By Randy Smith
The evolution of the edge is happening because of the need to bring computing closer to the consumer to reduce latency and manage bandwidth, but there are challenges in making that happen. As these sites become more important, demand increases to make computing availability at the edge as non-negotiable as it is in most enterprise data centers.
(Editor’s note: The Financial Times describes the network “edge” as “the name given to the many computing devices that intersect with the real world, from internet-connected cameras and smartwatches to autonomous cars.”)
Chances are you depend on edge computing inside and outside your building or campus. Consider server or telecom closets, labs, testing centers, distance learning, branch offices, and so much more.
But making these sites just “reliable” isn’t enough. To realize an effective edge strategy, these sites also must be energy efficient. It’s tempting to dismiss energy efficiency at small edge sites as an afterthought, but that would be shortsighted. True, savings at a single site may be small, but when those savings are repeated across hundreds or thousands of edge locations, those savings become significant.
With that in mind, here are five tips for increasing energy efficiency at the network edge:
- Go transformer-free: Data center managers have become increasingly comfortable with transformer-free UPS systems in recent years, but transformer-free options traditionally have been limited to larger units. That’s changing. There are more and more transformer-free UPS systems designed for smaller and mid-sized deployments. These are good options for efficiency-minded organizations.
- Leverage three-phase UPS systems: Many edge deployments are located in large buildings with readily available three-phase power. By tapping into the existing building power system, you gain access to more balanced electrical loads and utilize more efficient power technologies. Most single-phase UPS systems have an operating efficiency 89-92 percent. Best-in-class is 93. Three-phase systems typically are north of 94% and often closer to 97 percent. Three-phase also lowers installation and wiring costs and has friendlier interaction with generators.
- Higher voltage systems: It’s not news that higher voltages enable more efficient operation. Where feasible, consider using higher voltage electronics. In the U.S., delivering 208V or 480V to the output has real savings. The higher-voltage systems aren’t just more efficient; they also can save on copper and in most cases on installation costs. Couple this with a higher power factor UPS – which generally correlates to increased kW – and when scaled across multiple edge sites, the efficiency gains become significant.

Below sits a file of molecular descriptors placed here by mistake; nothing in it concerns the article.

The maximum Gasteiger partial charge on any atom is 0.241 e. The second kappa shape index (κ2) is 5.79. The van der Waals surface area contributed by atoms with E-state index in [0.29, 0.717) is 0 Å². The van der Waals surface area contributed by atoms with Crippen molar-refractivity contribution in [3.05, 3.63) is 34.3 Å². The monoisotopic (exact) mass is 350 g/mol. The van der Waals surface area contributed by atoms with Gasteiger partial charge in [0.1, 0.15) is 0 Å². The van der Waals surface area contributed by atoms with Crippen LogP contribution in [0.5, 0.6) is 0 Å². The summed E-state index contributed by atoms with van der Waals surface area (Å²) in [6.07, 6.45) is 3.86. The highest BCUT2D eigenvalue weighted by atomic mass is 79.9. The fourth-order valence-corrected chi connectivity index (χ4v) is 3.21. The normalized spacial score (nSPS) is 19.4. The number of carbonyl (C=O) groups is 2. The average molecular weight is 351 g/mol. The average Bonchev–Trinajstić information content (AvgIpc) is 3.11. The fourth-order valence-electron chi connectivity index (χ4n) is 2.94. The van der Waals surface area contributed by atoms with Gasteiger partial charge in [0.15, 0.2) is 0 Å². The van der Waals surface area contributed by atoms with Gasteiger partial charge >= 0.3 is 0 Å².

- Operate in the appropriate mode: The fundamentals of eco-mode have been around for decades, although adoption in the data center only started around 2010. UPS systems operating in eco-mode generally are about 3 percent more efficient than those in standard double conversion operation, and we have established that those small improvements in efficiency can have significant impact across networks of edge facilities. Eco-mode isn’t the only option, however. Eco-mode is voltage frequency dependent (VFD). Double conversion is voltage frequency independent (VFI). There is a third mode – voltage independent (VI) – that is something of a middle ground for larger systems. It allows limited power conditioning (better than eco-mode, not as good as double conversion), and is a reasonable compromise for those seeking more efficient UPS operation without sacrificing power conditioning altogether.
- Consider DC power options: Telecom networks have been using DC power for more than a century, and the efficiency advantages tied to reduced power conversions are well known. Many IT edge facilities operate like telco access sites, creating an opportunity to replicate the telco model right down to a DC power system in favor of an AC UPS. It’s a more radical approach, but something to consider as IT and telco become more blurred at the edge.
Bottom line: The edge is more critical than ever and growing exponentially. The sheer scale of the critical edge, encompassing hundreds or even thousands of sites in some networks, makes even modest site-level efficiency gains significant. Those gains are available with the right technologies and edge architectures.
Randy Smith is a Strategic Technical Manager for AC Power, Vertiv. He has more than 18 years of experience with Vertiv and its predecessor Emerson Network Power. At Vertiv, he provides technical advice and counsel to customers requiring effective IT infrastructure solutions. His previous experience as director of program management and power application engineering, plus eight years managing large UPS projects, has allowed Smith to provide the detail and practical insight these customers expect. Randy has a BSEE in electrical engineering from University College of Dublin.